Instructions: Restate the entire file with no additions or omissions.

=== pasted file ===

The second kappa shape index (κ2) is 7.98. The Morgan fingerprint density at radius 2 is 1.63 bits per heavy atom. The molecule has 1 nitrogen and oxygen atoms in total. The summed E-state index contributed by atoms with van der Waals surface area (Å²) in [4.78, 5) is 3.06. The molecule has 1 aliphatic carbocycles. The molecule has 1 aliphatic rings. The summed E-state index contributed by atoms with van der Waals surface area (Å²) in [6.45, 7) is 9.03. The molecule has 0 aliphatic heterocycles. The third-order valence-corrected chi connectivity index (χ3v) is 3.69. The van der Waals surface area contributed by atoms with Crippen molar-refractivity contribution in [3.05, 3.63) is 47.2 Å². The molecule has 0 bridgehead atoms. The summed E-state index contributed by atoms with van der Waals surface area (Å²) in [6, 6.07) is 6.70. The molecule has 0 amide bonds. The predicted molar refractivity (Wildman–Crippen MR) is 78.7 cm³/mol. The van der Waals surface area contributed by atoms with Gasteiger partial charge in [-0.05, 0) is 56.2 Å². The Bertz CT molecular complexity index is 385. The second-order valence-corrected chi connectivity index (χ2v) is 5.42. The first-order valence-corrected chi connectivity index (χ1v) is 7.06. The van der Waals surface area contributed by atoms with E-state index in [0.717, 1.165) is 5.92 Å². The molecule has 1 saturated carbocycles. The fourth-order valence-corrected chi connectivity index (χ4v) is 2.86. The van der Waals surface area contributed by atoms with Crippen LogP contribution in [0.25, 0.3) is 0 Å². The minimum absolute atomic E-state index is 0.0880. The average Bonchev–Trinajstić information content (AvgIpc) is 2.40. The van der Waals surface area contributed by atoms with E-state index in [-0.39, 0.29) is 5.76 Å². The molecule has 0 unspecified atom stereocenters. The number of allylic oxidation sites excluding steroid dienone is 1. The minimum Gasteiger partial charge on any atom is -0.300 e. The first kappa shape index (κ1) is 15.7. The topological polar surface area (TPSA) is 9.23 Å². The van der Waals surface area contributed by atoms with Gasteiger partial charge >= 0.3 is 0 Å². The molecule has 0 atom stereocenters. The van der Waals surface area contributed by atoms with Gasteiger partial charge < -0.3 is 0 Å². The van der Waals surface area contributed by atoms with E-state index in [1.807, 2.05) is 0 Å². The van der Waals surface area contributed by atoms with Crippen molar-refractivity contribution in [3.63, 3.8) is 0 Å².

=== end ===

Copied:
The second kappa shape index (κ2) is 7.98. The Morgan fingerprint density at radius 2 is 1.63 bits per heavy atom. The molecule has 1 nitrogen and oxygen atoms in total. The summed E-state index contributed by atoms with van der Waals surface area (Å²) in [4.78, 5) is 3.06. The molecule has 1 aliphatic carbocycles. The molecule has 1 aliphatic rings. The summed E-state index contributed by atoms with van der Waals surface area (Å²) in [6.45, 7) is 9.03. The molecule has 0 aliphatic heterocycles. The third-order valence-corrected chi connectivity index (χ3v) is 3.69. The van der Waals surface area contributed by atoms with Crippen molar-refractivity contribution in [3.05, 3.63) is 47.2 Å². The molecule has 0 bridgehead atoms. The summed E-state index contributed by atoms with van der Waals surface area (Å²) in [6, 6.07) is 6.70. The molecule has 0 amide bonds. The predicted molar refractivity (Wildman–Crippen MR) is 78.7 cm³/mol. The van der Waals surface area contributed by atoms with Gasteiger partial charge in [-0.05, 0) is 56.2 Å². The Bertz CT molecular complexity index is 385. The second-order valence-corrected chi connectivity index (χ2v) is 5.42. The first-order valence-corrected chi connectivity index (χ1v) is 7.06. The van der Waals surface area contributed by atoms with E-state index in [0.717, 1.165) is 5.92 Å². The molecule has 1 saturated carbocycles. The fourth-order valence-corrected chi connectivity index (χ4v) is 2.86. The van der Waals surface area contributed by atoms with Crippen LogP contribution in [0.25, 0.3) is 0 Å². The minimum absolute atomic E-state index is 0.0880. The average Bonchev–Trinajstić information content (AvgIpc) is 2.40. The van der Waals surface area contributed by atoms with E-state index in [-0.39, 0.29) is 5.76 Å². The molecule has 0 unspecified atom stereocenters. The number of allylic oxidation sites excluding steroid dienone is 1. The minimum Gasteiger partial charge on any atom is -0.300 e. The first kappa shape index (κ1) is 15.7. The topological polar surface area (TPSA) is 9.23 Å². The van der Waals surface area contributed by atoms with Gasteiger partial charge >= 0.3 is 0 Å². The molecule has 0 atom stereocenters. The van der Waals surface area contributed by atoms with Gasteiger partial charge < -0.3 is 0 Å². The van der Waals surface area contributed by atoms with E-state index in [1.807, 2.05) is 0 Å². The van der Waals surface area contributed by atoms with Crippen molar-refractivity contribution in [3.63, 3.8) is 0 Å².